Eight new clay courts are to be installed at the home of the Australian Open under a player development initiative announced by Tennis Australia on Monday.
Incoming TA president Steve Healy said as part of a one million dollar (983,000 US) plan the clay courts will be put in at Melbourne Park with construction due to start in February.
In recent years TA has attempted to fast-track the development of Australia's clay court players by employing former Spanish top-ten player Felix Mantilla to run a clay court academy in Spain.
"All the experts acknowledge that clay is the best training surface in the world," Healy told a press conference.
"But our harsh climate, short supply of water, high cost and labour intensive nature of maintenance has made it very difficult to develop enough international quality clay courts and sustain them.
"This initiative is designed to rectify that."
Despite the new emphasis on clay court development, the Australian Open, staged each January, will continue to be played on hardcourts.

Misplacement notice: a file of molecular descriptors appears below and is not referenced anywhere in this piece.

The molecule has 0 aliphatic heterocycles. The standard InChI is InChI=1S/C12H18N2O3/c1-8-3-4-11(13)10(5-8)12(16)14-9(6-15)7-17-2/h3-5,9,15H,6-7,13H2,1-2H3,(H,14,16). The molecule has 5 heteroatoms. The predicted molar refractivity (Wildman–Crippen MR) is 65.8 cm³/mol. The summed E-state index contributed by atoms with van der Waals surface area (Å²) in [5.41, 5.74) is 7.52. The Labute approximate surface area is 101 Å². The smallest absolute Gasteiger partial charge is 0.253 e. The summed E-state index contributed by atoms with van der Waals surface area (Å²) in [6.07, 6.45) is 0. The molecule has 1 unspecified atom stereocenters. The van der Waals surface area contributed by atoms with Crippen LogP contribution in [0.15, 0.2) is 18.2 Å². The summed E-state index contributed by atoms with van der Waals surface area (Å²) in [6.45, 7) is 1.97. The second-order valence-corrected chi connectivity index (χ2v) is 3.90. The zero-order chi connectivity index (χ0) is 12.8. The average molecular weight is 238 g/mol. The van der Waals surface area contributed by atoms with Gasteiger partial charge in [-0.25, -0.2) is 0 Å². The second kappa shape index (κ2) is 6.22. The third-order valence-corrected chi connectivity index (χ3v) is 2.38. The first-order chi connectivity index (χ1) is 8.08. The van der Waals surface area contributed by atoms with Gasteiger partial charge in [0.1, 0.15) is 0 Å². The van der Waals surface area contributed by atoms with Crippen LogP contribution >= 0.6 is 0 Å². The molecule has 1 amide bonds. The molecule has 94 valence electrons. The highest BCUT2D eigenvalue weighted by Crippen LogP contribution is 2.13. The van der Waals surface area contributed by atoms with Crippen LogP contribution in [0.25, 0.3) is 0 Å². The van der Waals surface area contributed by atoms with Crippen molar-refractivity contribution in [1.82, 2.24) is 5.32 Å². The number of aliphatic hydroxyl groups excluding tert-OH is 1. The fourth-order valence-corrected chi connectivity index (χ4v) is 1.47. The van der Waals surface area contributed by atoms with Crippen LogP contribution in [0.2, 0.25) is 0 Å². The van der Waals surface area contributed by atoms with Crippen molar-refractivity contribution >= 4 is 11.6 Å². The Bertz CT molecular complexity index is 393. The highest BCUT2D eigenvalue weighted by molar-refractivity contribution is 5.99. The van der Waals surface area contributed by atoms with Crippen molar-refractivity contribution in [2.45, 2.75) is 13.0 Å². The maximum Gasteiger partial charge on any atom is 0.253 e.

The plan also includes a maintenance fund to help offset the cost of keeping existing clay courts up to international standards and a fund to rehabilitate courts and return them to international playing standard.
"Our training facilities around the country are among the best in the world in most areas and we even have a clay court academy in Spain headed up by Felix Mantilla," Healy said.
"Throughout Australia we have some of the best coaching talent in tennis, but there is a definite and urgent need to improve our stock of clay courts to give our top kids as much time as they can on this critical surface all year round to develop their game."
Healy formally took over as TA president on Monday from the retiring Geoff Pollard after 21 years.